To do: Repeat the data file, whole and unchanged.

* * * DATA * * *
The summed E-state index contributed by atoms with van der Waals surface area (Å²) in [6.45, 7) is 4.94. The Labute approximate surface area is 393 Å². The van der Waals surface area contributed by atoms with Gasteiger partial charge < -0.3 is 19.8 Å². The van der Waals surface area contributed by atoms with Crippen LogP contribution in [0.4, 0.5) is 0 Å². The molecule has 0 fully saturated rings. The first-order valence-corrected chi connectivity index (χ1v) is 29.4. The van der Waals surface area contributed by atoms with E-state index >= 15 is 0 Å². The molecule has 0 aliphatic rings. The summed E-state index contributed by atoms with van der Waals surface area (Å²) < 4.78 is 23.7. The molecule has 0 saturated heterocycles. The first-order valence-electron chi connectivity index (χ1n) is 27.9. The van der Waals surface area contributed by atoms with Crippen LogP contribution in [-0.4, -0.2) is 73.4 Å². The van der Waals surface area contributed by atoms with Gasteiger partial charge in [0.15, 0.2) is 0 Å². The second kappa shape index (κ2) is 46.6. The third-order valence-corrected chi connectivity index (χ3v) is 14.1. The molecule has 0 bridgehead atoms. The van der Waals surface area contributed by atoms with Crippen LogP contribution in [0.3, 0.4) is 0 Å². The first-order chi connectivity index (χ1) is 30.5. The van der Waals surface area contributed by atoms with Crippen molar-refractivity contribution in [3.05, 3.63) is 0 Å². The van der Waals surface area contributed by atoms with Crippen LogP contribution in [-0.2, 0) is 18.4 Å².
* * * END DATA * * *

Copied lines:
The summed E-state index contributed by atoms with van der Waals surface area (Å²) in [6.45, 7) is 4.94. The Labute approximate surface area is 393 Å². The van der Waals surface area contributed by atoms with Gasteiger partial charge < -0.3 is 19.8 Å². The van der Waals surface area contributed by atoms with Crippen LogP contribution in [0.4, 0.5) is 0 Å². The molecule has 0 fully saturated rings. The first-order valence-corrected chi connectivity index (χ1v) is 29.4. The van der Waals surface area contributed by atoms with E-state index >= 15 is 0 Å². The molecule has 0 aliphatic rings. The summed E-state index contributed by atoms with van der Waals surface area (Å²) < 4.78 is 23.7. The molecule has 0 saturated heterocycles. The first-order valence-electron chi connectivity index (χ1n) is 27.9. The van der Waals surface area contributed by atoms with Crippen LogP contribution in [-0.4, -0.2) is 73.4 Å². The van der Waals surface area contributed by atoms with Gasteiger partial charge in [0.15, 0.2) is 0 Å². The second kappa shape index (κ2) is 46.6. The third-order valence-corrected chi connectivity index (χ3v) is 14.1. The molecule has 0 bridgehead atoms. The van der Waals surface area contributed by atoms with Crippen LogP contribution in [0.3, 0.4) is 0 Å². The first-order chi connectivity index (χ1) is 30.5. The van der Waals surface area contributed by atoms with Crippen molar-refractivity contribution in [3.05, 3.63) is 0 Å². The van der Waals surface area contributed by atoms with Crippen LogP contribution in [-0.2, 0) is 18.4 Å².